If you see a handful of kids on bicycles out and about in East Harwich, they’re not just having a good time. They’re called the East Harwich Neighbors and they’re on a mission—helping those that need it most during the region’s COVID19 crisis.
For the past few weeks, roughly since schools closed, Mercy McLardy, Abby McLardy, Paul McLardy, Caleb Escher, and Autumn Escher have been dropping off fliers around their East Harwich neighborhood offering to run errands for people concerned about venturing out. Clara McLardy, mom of Mercy, Abby and Paul, who are homeschooled, said the idea came from reading a biography of William Penn, founder of the Pennsylvania.
“He was a wealthy nobleman who, in the last big outbreak of bubonic plague in London, was moved by the Quakers who were purposely staying in the city to help people in the slums,” McLardy said. “Ours is a totally different statement and we’re not being heroic like that, but I was thinking about why I like that story and what it is that they had that they were sharing.”
So far, they’ve only had a few takers, and the kids have ridden their bikes to nearby Stop and Shop to pick up flour, cat litter, tea, and toilet paper.
“We thought it would be nice to help neighbors who needed help during this time,” said Mercy McLardy. “Our parents and guardians had the idea and we carried through the plan and wrote the papers. We can bike to Stop and Shop and Ace Hardware, and our mother can bring us to stores farther out.”
Mercy said that the neighborly service is especially helpful for people who don’t have computers or the technology necessary to use online ordering.
“We know some people don’t have internet so it’s nice that they have someone local they can depend on,” she said.
Autumn Escher, who with her brother attends the Monomoy schools, said she liked riding around the neighborhood before, but that it’s taken on new significance through helping people.
“It makes me feel good because I’m helping someone who maybe can’t get to the grocery store,” she said. “Maybe their family lives far away and they are afraid to go out, and they don’t have someone to call. It’s nice to have someone local they can just rely on.”
“It made me feel invigorated because I feel I could connect with the people I was delivering stuff to,” said Paul McLardy, who encouraged other kids to find ways they could help.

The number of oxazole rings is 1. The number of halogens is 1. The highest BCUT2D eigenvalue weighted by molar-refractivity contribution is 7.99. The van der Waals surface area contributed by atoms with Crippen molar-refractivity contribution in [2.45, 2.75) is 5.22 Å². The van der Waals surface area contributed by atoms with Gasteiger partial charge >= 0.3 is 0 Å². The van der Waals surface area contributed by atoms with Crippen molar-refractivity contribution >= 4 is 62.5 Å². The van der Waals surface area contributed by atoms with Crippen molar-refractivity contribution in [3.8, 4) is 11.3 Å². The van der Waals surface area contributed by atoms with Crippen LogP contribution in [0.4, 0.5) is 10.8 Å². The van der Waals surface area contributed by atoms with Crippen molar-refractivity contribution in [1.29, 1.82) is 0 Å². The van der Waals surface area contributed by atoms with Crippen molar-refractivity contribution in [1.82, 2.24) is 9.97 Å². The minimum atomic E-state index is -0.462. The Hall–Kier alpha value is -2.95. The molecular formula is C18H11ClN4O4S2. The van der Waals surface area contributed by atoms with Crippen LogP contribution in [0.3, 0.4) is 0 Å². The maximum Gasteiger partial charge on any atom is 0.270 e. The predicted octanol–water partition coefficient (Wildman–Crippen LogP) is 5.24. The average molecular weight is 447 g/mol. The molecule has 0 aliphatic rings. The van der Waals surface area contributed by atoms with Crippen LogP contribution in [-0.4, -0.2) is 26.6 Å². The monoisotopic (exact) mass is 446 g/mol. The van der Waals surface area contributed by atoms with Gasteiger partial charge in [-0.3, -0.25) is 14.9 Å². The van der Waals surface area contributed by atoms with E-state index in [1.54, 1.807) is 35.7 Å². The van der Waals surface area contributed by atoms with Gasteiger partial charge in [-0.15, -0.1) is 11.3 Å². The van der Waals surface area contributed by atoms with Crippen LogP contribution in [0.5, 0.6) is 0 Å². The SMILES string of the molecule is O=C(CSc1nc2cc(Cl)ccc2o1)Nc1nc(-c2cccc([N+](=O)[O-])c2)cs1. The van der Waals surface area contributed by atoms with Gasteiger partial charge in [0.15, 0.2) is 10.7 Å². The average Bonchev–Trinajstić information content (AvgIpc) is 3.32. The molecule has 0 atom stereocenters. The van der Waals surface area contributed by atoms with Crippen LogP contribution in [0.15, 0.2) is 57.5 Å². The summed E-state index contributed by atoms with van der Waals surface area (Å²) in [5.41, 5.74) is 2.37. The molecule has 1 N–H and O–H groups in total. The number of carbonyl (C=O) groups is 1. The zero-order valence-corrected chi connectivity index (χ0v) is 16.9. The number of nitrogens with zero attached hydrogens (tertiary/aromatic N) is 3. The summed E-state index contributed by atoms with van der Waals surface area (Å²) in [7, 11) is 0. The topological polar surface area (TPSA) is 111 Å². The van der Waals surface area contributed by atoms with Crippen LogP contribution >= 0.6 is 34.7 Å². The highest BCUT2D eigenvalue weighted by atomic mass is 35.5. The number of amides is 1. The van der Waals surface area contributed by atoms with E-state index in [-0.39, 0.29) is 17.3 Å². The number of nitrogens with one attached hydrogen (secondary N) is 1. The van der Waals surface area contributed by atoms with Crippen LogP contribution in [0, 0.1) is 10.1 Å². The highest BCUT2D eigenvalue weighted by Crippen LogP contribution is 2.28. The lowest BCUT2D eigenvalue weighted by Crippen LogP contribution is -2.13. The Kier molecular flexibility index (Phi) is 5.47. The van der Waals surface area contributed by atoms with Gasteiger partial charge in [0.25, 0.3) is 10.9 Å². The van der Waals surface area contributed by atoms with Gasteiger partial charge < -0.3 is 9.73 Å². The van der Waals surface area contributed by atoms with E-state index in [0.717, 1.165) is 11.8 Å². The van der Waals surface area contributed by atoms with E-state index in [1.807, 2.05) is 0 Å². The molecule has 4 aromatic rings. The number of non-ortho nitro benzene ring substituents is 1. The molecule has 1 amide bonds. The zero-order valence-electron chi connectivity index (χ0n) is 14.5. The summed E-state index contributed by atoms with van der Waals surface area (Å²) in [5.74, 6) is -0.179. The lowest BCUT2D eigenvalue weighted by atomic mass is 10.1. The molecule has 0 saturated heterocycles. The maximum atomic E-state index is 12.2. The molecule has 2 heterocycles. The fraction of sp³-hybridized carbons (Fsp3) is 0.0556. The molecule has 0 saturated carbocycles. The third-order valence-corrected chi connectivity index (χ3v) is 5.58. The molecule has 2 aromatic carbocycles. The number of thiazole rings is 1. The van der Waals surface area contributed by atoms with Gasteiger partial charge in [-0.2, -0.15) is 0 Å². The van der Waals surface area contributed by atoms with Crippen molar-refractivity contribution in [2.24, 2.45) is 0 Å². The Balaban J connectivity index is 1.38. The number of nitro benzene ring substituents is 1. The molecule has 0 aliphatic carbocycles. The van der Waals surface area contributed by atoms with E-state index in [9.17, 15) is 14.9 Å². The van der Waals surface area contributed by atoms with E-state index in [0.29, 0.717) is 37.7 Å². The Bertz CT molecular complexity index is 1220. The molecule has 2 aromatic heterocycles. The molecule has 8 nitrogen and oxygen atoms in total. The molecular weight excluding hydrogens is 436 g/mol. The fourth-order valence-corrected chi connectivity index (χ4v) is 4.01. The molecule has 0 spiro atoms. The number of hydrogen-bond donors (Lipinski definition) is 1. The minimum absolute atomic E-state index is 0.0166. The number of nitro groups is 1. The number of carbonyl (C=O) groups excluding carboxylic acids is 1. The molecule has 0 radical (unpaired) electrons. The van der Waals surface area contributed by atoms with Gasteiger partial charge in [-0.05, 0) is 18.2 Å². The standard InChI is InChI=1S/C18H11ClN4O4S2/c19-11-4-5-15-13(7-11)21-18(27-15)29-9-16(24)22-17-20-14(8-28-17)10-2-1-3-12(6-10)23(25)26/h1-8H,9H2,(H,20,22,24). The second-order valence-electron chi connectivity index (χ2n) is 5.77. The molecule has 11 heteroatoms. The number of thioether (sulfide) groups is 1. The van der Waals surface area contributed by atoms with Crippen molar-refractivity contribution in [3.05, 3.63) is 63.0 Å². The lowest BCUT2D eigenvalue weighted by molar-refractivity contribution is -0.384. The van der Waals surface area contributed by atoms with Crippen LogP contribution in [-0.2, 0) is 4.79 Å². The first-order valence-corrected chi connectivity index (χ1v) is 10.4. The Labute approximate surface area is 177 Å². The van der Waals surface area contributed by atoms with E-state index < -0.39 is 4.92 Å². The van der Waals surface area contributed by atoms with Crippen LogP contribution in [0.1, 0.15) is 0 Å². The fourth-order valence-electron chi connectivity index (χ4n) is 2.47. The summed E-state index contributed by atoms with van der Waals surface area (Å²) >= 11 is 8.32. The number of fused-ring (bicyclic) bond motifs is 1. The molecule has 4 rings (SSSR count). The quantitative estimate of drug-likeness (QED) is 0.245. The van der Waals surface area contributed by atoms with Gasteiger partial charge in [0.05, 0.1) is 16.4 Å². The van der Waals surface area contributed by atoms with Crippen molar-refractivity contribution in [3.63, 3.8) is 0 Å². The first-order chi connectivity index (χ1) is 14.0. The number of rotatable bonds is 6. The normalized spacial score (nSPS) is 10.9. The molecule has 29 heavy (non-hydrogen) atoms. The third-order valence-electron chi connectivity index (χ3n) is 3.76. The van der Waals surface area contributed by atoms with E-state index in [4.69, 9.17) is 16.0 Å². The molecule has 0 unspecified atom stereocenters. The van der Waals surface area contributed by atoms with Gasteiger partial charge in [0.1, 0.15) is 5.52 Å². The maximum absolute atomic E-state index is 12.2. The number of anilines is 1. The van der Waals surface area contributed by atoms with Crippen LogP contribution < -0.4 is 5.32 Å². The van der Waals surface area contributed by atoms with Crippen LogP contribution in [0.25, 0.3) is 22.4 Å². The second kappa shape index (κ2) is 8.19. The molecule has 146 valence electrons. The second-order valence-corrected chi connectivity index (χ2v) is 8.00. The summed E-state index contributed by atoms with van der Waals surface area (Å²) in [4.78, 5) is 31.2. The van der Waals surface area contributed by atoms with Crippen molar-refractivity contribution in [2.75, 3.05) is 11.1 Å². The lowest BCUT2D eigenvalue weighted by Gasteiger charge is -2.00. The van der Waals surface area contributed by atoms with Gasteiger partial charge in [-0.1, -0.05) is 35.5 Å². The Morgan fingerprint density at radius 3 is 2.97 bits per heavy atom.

While part of Clara McLardy’s impetus was knowing she’d have lots of kids around with the school closures, she said she was mainly inspired to find a way to lift people’s spirits during a rough time.
“We can cheer each other, and we can help each other,” she said. “We’ll do what we can. There are a whole lot of online services and such, but this was something cheerful to encourage people to feel more connected.”
McLardy said that when the kids run errands, parents ensure their safety, from bicycling to hand washing.
“They’re pretty low risk compared to others,” she said. “We’re trying to be sensible and take precautions, but we understand it’s a lower risk for us.”
Charles “Buddy” Escher, dad of Autumn and Caleb, said he thinks what the kids are doing is awesome.
“You try to do a good job raising your kids, but you are never really sure if all the messages about being responsible, doing the right thing (etc.) are getting through,” he said. “They are going out of their way to help others out. I think it’s fantastic.”
McLardy said she’s proud of her children and their friends for stepping up. She hopes their actions offer others hope.
“I think it’s about courage and optimism and the idea that life is not meaningless,” she said. “Faith gives us a deep belief in the value of life, and that love is more powerful than fear.”